Light Theology and Heavy Cream: The Culinary Adventures of Pietro and Madeline [NOOK Book]

Overview

Robert Farrar Capon is well known as the author of the modern classic The Supper of the Lamb (“awesomely funny, wise, beautiful, moving, preposterous,” said The New York Times) and other acclaimed books such as Genesis, the Movie. In Light Theology & Heavy Cream: The Culinary Adventures of Pietro & Madeleine, Capon returns to the kitchen to present a spirited collection of pieces he describes as “culinary and theological snack food.” Providing significant nutritive value in terms of both cooking and ...
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Light Theology and Heavy Cream: The Culinary Adventures of Pietro and Madeline

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Overview

Robert Farrar Capon is well known as the author of the modern classic The Supper of the Lamb (“awesomely funny, wise, beautiful, moving, preposterous,” said The New York Times) and other acclaimed books such as Genesis, the Movie. In Light Theology & Heavy Cream: The Culinary Adventures of Pietro & Madeleine, Capon returns to the kitchen to present a spirited collection of pieces he describes as “culinary and theological snack food.” Providing significant nutritive value in terms of both cooking and thinking, Capon offers them “as a lark.” The protagonists of this endeavor are Pietro and Madeleine, a husband and wife with clear resemblances to the author and his wife, Valerie. With Capon’s signature wit and precision, Pietro and Madeleine explore such diverse topics as creativity, addiction, televangelism, spirituality, the correct way to slice a leg of lamb, and the virtues of diners.

“Given the irony of a God who saves the world by foolishness and weakness,” Capon writes, “and the hilarity by which he gives us corn, wine, and oil—not to mention his wonderfully two-faced creatures such as butter, salt, tobacco, and pork fat—this is no world in which to land on one side of a paradox.” Nibbling away on Light Theology & Heavy Cream is to encounter an author who has “always been perfectly substantial and perfectly silly at the same time,” but here “propels himself faster and farther in both directions.”

“You challenge me to match the sum total of the world’s miseries with a fast, but then you complain that I fall short because I have eaten lobster instead of beetles or something. Why, I could starve myself stone cold to death and still fall short. To use your very own argument, the world’s miseries are tractable only to God’s grace, not my merits. A lobster, obediently ingested, can remind me of that as well as anything else, eaten or not eaten, on the same principle.”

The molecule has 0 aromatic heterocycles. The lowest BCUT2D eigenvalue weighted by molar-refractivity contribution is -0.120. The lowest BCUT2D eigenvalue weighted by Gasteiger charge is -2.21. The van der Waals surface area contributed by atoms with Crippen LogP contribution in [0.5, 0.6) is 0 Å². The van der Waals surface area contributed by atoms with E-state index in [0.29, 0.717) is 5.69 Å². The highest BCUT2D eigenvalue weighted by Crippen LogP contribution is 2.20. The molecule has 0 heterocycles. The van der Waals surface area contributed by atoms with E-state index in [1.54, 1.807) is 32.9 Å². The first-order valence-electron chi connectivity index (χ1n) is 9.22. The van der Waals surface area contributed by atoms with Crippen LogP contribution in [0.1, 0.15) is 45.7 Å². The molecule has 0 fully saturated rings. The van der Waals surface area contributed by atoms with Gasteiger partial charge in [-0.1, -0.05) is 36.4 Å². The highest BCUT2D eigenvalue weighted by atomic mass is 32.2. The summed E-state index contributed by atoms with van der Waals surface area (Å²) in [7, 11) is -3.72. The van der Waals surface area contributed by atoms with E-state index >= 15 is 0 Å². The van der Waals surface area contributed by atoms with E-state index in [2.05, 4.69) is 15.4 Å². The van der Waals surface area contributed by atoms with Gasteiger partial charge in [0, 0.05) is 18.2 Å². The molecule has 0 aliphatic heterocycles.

—from the first chapter
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Editorial Reviews

Spirituality & Health
[Main character] Pietro has no patience for overcooked chicken breasts. But what he cannot abide even more is the way the Christian church has been passing itself off as a ‘sin-prevention’ community that slaps the hands of sinners and gives the world the impression that God spends all His time keeping track of our bad behavior. . . . Whether discussing creativity, addiction, televangelism, or sins of the flesh, this talkative chap makes a good case for the love of God that will not let us go.
— Frederic and Mary Ann Brussat
Spirituality and Health - Frederic and Mary Ann Brussat
[Main character] Pietro has no patience for overcooked chicken breasts. But what he cannot abide even more is the way the Christian church has been passing itself off as a ‘sin-prevention’ community that slaps the hands of sinners and gives the world the impression that God spends all His time keeping track of our bad behavior. . . . Whether discussing creativity, addiction, televangelism, or sins of the flesh, this talkative chap makes a good case for the love of God that will not let us go.
Read More Show Less

Product Details

  • ISBN-13: 9781461733065
  • Publisher: Cowley Publications
  • Publication date: 1/25/2004
  • Sold by: Barnes & Noble
  • Format: eBook
  • Pages: 113
  • File size: 958 KB

Meet the Author

ROBERT FARRAR CAPON is a veteran Episcopal priest and widely published theologian. Among his works number many cookbooks, and he has served as food columnist for the New York Times and Newsday.
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